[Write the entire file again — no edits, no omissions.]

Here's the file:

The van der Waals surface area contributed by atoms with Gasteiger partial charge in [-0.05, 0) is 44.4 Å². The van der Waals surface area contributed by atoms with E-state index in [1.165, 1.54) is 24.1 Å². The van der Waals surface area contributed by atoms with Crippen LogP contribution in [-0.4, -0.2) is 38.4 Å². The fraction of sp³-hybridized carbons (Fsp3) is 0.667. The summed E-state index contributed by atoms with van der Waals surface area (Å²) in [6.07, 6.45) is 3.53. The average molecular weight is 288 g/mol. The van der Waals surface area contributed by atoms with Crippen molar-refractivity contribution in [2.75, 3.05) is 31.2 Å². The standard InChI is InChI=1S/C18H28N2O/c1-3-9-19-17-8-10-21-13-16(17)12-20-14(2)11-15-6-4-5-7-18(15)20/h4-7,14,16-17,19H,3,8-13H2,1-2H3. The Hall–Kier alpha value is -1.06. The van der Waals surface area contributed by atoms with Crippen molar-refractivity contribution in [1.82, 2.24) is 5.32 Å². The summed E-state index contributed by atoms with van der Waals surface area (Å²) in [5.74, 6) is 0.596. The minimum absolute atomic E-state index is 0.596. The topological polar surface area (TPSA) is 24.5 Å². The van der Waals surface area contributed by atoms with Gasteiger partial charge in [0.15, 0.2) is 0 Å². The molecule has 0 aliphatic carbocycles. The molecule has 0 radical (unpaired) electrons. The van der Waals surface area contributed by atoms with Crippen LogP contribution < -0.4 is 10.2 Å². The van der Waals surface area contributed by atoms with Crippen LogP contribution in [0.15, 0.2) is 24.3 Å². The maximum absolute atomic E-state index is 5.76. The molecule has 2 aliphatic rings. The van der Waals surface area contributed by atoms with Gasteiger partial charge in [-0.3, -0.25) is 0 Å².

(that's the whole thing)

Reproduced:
The van der Waals surface area contributed by atoms with Gasteiger partial charge in [-0.05, 0) is 44.4 Å². The van der Waals surface area contributed by atoms with E-state index in [1.165, 1.54) is 24.1 Å². The van der Waals surface area contributed by atoms with Crippen LogP contribution in [-0.4, -0.2) is 38.4 Å². The fraction of sp³-hybridized carbons (Fsp3) is 0.667. The summed E-state index contributed by atoms with van der Waals surface area (Å²) in [6.07, 6.45) is 3.53. The average molecular weight is 288 g/mol. The van der Waals surface area contributed by atoms with Crippen molar-refractivity contribution in [2.75, 3.05) is 31.2 Å². The standard InChI is InChI=1S/C18H28N2O/c1-3-9-19-17-8-10-21-13-16(17)12-20-14(2)11-15-6-4-5-7-18(15)20/h4-7,14,16-17,19H,3,8-13H2,1-2H3. The Hall–Kier alpha value is -1.06. The van der Waals surface area contributed by atoms with Crippen molar-refractivity contribution in [1.82, 2.24) is 5.32 Å². The summed E-state index contributed by atoms with van der Waals surface area (Å²) in [5.74, 6) is 0.596. The minimum absolute atomic E-state index is 0.596. The topological polar surface area (TPSA) is 24.5 Å². The van der Waals surface area contributed by atoms with Gasteiger partial charge in [0.15, 0.2) is 0 Å². The molecule has 0 aliphatic carbocycles. The molecule has 0 radical (unpaired) electrons. The van der Waals surface area contributed by atoms with Crippen LogP contribution < -0.4 is 10.2 Å². The van der Waals surface area contributed by atoms with Crippen LogP contribution in [0.15, 0.2) is 24.3 Å². The maximum absolute atomic E-state index is 5.76. The molecule has 2 aliphatic rings. The van der Waals surface area contributed by atoms with Gasteiger partial charge in [-0.3, -0.25) is 0 Å².